The candy man can

By Dwain Hebda

In the heart of downtown Little Rock, David Lister is making magic.

Not the now-you-see-it, now-you-don’t sleight-of-hand version, but real magic one can see, smell and taste.

For tourists and locals alike, David Lister is the Candy Man. Owner of Kilwins, a dispensary of hand-crafted candy and ice cream, his is one of the most popular spots in the city’s River Market District.

Photos by Makenzie Evans

“The thing with our shop is, it’s not like other stores,” he said. “People coming into a candy shop or an ice cream shop are generally happy. Everyone’s in a really good mood. And if they’re not when they come into the store, they are when they leave with their favorite treats. How can you not have fun in an environment like that?”

Every day, Lister gets to watch the magic happen over and over again, lighting up the faces of youngsters and the young at heart with the store’s delectable treats, including caramel apples, Mackinac fudge, caramel corn and a dizzying flurry of chocolate-dipped items from strawberries and marshmallows to pretzels and Rice Krispie treats to clusters of nuts.

“I would say about 70 percent of what’s in the store, we make in the store,” Lister said. “We make our own waffle cones and waffle bowls every day; they’re still warm and crisp when we hand them to the customer. The look on people’s faces when they take hold of a freshly made, warm waffle cone is what makes it all worthwhile.”

As the franchise holder and the man trained at Kilwins University in Petoskey, Mich., Lister is the primary candymaker in the store, which is far harder work than one might think. The tiny shop turns out confections in quantities that boggle the mind, such as 600 caramel apples alone per week in autumn.

Not only are the numbers staggering, but the process of hand-making the treats is a laborious one. Things dipped in, wrapped by or filled with caramel are among the hardest to produce, because of the complexity of the store’s signature sauce.

“The caramel we make from start to finish takes about an hour and three-quarters, and we are constantly stirring and constantly monitoring our temperature in order to make it the right consistency,” Lister said. “We don’t want it to burn. We don’t want it to boil at too high a temperature or our yield will be low or it will be too thick to coat the product. So, during that hour and three-quarters, one cannot leave the kettle.

“Then once it’s ready, we’ve got about 20 minutes to do what we need to do, whether we’re dipping apples, whether we’re making Krispies or marshmallows or dipping divinity. We’ve got 20 minutes. After that, the temperature loss means we can’t do anything else with it.”

Even harder to master is fudge, a cornerstone of his two-week training at Kilwins University that took considerably longer to master, Lister said.

“It’s technique, learning how the fudge behaves on any given day for any given weather situation,” he said. “The condition of the marble table will also have an influence on how the fudge behaves. And [company founder] Don Kilwin will tell you, he doesn’t consider you a competent fudgemaker until you’ve made over 100 loaves. You’re talking at least six to eight months, really.”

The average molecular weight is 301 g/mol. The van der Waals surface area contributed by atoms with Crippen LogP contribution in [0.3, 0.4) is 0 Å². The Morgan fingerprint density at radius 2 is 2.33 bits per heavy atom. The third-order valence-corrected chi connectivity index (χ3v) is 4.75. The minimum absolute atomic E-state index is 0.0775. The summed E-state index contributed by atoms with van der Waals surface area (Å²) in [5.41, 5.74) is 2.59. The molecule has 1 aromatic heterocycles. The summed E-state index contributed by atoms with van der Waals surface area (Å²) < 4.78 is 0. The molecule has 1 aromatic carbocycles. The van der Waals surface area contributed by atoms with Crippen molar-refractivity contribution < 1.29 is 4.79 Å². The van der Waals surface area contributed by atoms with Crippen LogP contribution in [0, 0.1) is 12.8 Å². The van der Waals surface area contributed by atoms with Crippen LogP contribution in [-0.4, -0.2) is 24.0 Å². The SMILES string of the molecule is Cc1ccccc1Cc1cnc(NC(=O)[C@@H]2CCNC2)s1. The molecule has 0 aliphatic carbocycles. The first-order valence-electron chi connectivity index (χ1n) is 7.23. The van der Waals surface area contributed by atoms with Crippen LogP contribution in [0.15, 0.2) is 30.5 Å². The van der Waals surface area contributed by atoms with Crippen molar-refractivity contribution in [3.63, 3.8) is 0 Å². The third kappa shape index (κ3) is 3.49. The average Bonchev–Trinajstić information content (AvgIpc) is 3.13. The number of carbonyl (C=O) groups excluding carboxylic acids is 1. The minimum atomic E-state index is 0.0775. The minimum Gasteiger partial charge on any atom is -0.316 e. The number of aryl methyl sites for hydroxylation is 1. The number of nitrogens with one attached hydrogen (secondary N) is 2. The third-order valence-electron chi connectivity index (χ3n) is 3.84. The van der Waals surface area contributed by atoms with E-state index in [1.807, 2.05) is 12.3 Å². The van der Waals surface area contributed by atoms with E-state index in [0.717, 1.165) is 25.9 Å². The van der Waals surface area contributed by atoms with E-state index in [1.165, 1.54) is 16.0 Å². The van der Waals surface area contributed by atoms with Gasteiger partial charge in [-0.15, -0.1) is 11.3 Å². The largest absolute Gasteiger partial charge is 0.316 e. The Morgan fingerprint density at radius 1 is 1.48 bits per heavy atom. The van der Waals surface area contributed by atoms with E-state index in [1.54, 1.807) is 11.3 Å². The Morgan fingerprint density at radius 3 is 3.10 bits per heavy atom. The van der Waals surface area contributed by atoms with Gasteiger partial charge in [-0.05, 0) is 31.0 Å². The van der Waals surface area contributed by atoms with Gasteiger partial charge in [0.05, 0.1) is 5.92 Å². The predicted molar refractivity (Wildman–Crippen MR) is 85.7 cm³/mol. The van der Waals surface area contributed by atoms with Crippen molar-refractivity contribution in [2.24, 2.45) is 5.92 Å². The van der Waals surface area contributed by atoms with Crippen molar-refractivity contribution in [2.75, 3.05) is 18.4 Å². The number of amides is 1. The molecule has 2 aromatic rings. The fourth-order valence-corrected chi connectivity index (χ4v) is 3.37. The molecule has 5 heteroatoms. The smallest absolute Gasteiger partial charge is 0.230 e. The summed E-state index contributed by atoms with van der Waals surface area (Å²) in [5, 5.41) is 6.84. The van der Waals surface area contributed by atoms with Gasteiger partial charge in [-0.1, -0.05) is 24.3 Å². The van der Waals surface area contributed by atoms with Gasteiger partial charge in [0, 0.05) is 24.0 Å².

With everything that’s produced here daily – and its sometimes-finicky nature, besides – you’d think Lister brought a culinary background to his business. Asked about it, the native Brit chuckles.

“I could cook dinner,” he said. “I can make spaghetti for dinner, or I can roast a chicken, that sort of thing. But that’s really my only previous experience in a kitchen.”

Which begs the question: What’s a nice man from the United Kingdom doing in a place like Kilwins, where the constant outflow of hand-crafted product rivals the famous conductor belt from the “I Love Lucy” show?

“I woke up one day and wanted to be in the ice cream business,” he said. “Originally, it wasn’t going to be candy; I was looking to have a mobile ice cream business where I’d drive around certain spots during the summer.”

Instead, one circumstance led to another that led him to the Little Rock Kilwins franchise coming up for sale. After passing muster with the parent company, he became owner of a candy business, and one that served ice cream besides, giving him the best of both worlds.

The timing of his move, in hindsight, left something to be desired. Lister took possession in January 2020 on the brink of the candy- and ice cream-eating world shutting down. But a funny thing happened when the tourists dried up: Lister discovered just how beloved his store already was, an epiphany that continues to inspire him today.

“Initially, the store had an awful lot of success through tourism,” he said. “When the pandemic came and the tourists went away, what kept this store going, day in and day out, were the locals. They’re fantastic.

“We love having them come in, we love being part of their regular day. We love being part of their special day when they come in for a birthday present or a wedding anniversary or just as their child has finished their first chapter in their first book so it’s time to go get a treat. To be part of that is just amazing.”

Dwain Hebda
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